Steve:  Marcus touched on this, but it’s funny how Jay Rock really steps on this, but is somehow weaker on his solo stuff, and that Ab-Soul loses a lot of depth on here, but then crushes everything else. Hopefully we’ll hear a lot more from both soon though.

Damion:  This was awkward like DMX on a “Beauty and the Beat” remix. The original version of “U.O.E.N.O.” is just infinitely better.  All of these dudes should be ashamed that Rocko sounds better on this than all of them.

Phelps:  I’ll admit I’m not as familiar with Jay Rock and Ab Soul as I am with Kendrick or Schoolboy, so my excitement for this was tempered, and after listening I can fall back on Marcus’ comments.  It’s serviceable, but by no means exceptional and it feels so way too long.  Apropos of the 78% comment in the introduction above, what’s next – a “Harlem Shake” video?  Maybe this will be a radio win for them, and I won’t be mad:  More TDE in the public consciousness is never a bad thing.

Damion:  This is a beat tailor made for down South rappers.  If you don’t have that sound, you either have to adapt to the beat a little bit or leave it alone.  These four should have left it alone.

Bri:   I’m going to have to side with Damion. It’s not that the song is bad by any stretch, it’s just Black Hippy isn’t ratchet enough for this type of party. Perhaps if I didn’t know the song in its original form, I could unbiasedly critique this and give it endless thumbs up. But instead, when this Childish Major masterpiece of a beat drops, the only thing I want to hear is Rocko doing Rocko-esque things.  At least they left Future on the end though.

Leah:  Holy sheeit, do we all (mostly) agree? Then that makes this week’s Rec-Room about as exciting as this song, which is to say, not very. For the most part, this feels like band practice for TDE, except Jay Rock who didn’t get the memo and came full dress rehearsal.

Shelly:  We all rap, but we don’t all rape, and UOENO’it.  We consciously less ratchet than all the other rappers, and UOENO’it.  The less ratchet can challenge the ratchet on their beat, and UOENO’it.  Black Hippy is attempting with rap what the Soulquarians did with soul, and UOENO’it.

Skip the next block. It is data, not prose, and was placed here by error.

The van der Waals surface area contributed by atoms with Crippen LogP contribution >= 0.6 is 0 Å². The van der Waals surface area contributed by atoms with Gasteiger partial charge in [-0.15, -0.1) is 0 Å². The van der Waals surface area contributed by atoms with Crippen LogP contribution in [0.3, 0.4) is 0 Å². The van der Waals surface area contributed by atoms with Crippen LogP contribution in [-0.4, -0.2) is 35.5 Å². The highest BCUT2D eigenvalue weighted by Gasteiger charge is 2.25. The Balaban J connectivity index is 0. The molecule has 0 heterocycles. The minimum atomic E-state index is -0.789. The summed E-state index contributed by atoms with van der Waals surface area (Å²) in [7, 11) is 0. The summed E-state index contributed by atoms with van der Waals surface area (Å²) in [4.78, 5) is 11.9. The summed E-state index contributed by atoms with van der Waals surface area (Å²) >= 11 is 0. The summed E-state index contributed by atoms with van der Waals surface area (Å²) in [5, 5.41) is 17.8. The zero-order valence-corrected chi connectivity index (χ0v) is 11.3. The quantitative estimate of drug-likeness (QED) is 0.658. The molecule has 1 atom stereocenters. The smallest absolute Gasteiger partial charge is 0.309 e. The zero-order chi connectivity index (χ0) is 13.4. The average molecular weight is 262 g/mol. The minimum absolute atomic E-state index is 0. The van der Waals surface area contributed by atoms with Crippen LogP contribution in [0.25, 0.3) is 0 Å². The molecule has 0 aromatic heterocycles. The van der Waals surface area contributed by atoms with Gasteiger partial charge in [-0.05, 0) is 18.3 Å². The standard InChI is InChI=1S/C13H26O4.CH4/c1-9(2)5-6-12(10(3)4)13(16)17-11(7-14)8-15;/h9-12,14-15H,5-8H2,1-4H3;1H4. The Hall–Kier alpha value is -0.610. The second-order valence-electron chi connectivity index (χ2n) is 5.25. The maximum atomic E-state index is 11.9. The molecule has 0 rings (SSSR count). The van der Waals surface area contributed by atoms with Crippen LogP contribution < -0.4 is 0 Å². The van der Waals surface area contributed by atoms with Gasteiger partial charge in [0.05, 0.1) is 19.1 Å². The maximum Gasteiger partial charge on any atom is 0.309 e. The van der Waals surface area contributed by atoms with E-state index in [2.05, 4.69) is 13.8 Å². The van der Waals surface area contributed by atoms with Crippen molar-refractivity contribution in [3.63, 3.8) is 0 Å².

I like this joint. I agree about Jay Rock stepping up and Ab-Soul stepping left with depth. It’s interesting to see what putting a team of artists together as a supergroup will do to the efforts they place on a track. I wonder if they subconsciously considered each other’s talents while writing and recording.   Kendrick’s verse had me hype.  I just like his Andre 3000-cloned flow. But, growing up, “UOENO” was a word I heard as regularly as “FINNA” or “BOUTO” – it’s not considered ratchet at all. It suggests a certain pride that equates to “you had no clue I could do it like that did you?” So, I disagree that Black Hippy is not ratchet enough for the beat or the concept. They did make it a little boring though.

Phil:  This may be band practice, but we’re still talking about some exceptionally talented MCs, so that jam session is one that I’m happy to sit in on.  And if this sort of (free) track gets us closer to an “Avengers”-esque collaborative full-length, then they can crank them out ’til their hearts content.